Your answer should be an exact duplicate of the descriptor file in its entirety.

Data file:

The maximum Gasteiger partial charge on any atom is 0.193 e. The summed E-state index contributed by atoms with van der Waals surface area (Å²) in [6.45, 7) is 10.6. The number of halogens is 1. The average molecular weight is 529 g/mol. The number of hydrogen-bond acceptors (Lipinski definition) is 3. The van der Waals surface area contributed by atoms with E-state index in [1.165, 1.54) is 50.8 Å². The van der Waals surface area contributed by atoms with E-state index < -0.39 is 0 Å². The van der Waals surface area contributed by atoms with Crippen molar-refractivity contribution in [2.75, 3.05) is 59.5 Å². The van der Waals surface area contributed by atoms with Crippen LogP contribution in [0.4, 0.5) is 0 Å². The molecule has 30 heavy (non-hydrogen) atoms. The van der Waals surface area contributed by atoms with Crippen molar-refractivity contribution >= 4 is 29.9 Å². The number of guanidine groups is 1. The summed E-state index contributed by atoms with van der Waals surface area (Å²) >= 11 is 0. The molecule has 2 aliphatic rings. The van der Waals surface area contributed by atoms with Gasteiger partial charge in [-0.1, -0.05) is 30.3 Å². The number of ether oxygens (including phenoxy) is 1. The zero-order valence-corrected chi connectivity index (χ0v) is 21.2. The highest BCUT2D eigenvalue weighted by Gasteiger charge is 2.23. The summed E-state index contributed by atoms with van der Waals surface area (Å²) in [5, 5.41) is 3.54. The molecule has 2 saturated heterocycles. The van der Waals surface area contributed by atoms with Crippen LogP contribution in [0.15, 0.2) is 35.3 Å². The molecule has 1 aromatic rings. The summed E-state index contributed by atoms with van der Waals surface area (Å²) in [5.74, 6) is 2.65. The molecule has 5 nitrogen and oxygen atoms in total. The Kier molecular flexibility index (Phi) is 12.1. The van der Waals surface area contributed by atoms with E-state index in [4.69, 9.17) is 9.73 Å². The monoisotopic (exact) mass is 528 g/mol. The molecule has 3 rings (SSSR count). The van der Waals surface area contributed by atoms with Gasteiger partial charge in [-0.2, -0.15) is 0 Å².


The maximum Gasteiger partial charge on any atom is 0.193 e. The summed E-state index contributed by atoms with van der Waals surface area (Å²) in [6.45, 7) is 10.6. The number of halogens is 1. The average molecular weight is 529 g/mol. The number of hydrogen-bond acceptors (Lipinski definition) is 3. The van der Waals surface area contributed by atoms with E-state index in [1.165, 1.54) is 50.8 Å². The van der Waals surface area contributed by atoms with E-state index < -0.39 is 0 Å². The van der Waals surface area contributed by atoms with Crippen molar-refractivity contribution in [2.75, 3.05) is 59.5 Å². The van der Waals surface area contributed by atoms with Crippen LogP contribution in [0.4, 0.5) is 0 Å². The molecule has 30 heavy (non-hydrogen) atoms. The van der Waals surface area contributed by atoms with Crippen molar-refractivity contribution >= 4 is 29.9 Å². The number of guanidine groups is 1. The summed E-state index contributed by atoms with van der Waals surface area (Å²) >= 11 is 0. The molecule has 2 aliphatic rings. The van der Waals surface area contributed by atoms with Gasteiger partial charge in [-0.1, -0.05) is 30.3 Å². The number of ether oxygens (including phenoxy) is 1. The zero-order valence-corrected chi connectivity index (χ0v) is 21.2. The highest BCUT2D eigenvalue weighted by Gasteiger charge is 2.23. The summed E-state index contributed by atoms with van der Waals surface area (Å²) in [5, 5.41) is 3.54. The molecule has 2 saturated heterocycles. The van der Waals surface area contributed by atoms with Crippen LogP contribution in [0.15, 0.2) is 35.3 Å². The molecule has 1 aromatic rings. The summed E-state index contributed by atoms with van der Waals surface area (Å²) in [5.74, 6) is 2.65. The molecule has 5 nitrogen and oxygen atoms in total. The Kier molecular flexibility index (Phi) is 12.1. The van der Waals surface area contributed by atoms with E-state index in [4.69, 9.17) is 9.73 Å². The monoisotopic (exact) mass is 528 g/mol. The molecule has 3 rings (SSSR count). The van der Waals surface area contributed by atoms with Gasteiger partial charge in [-0.2, -0.15) is 0 Å².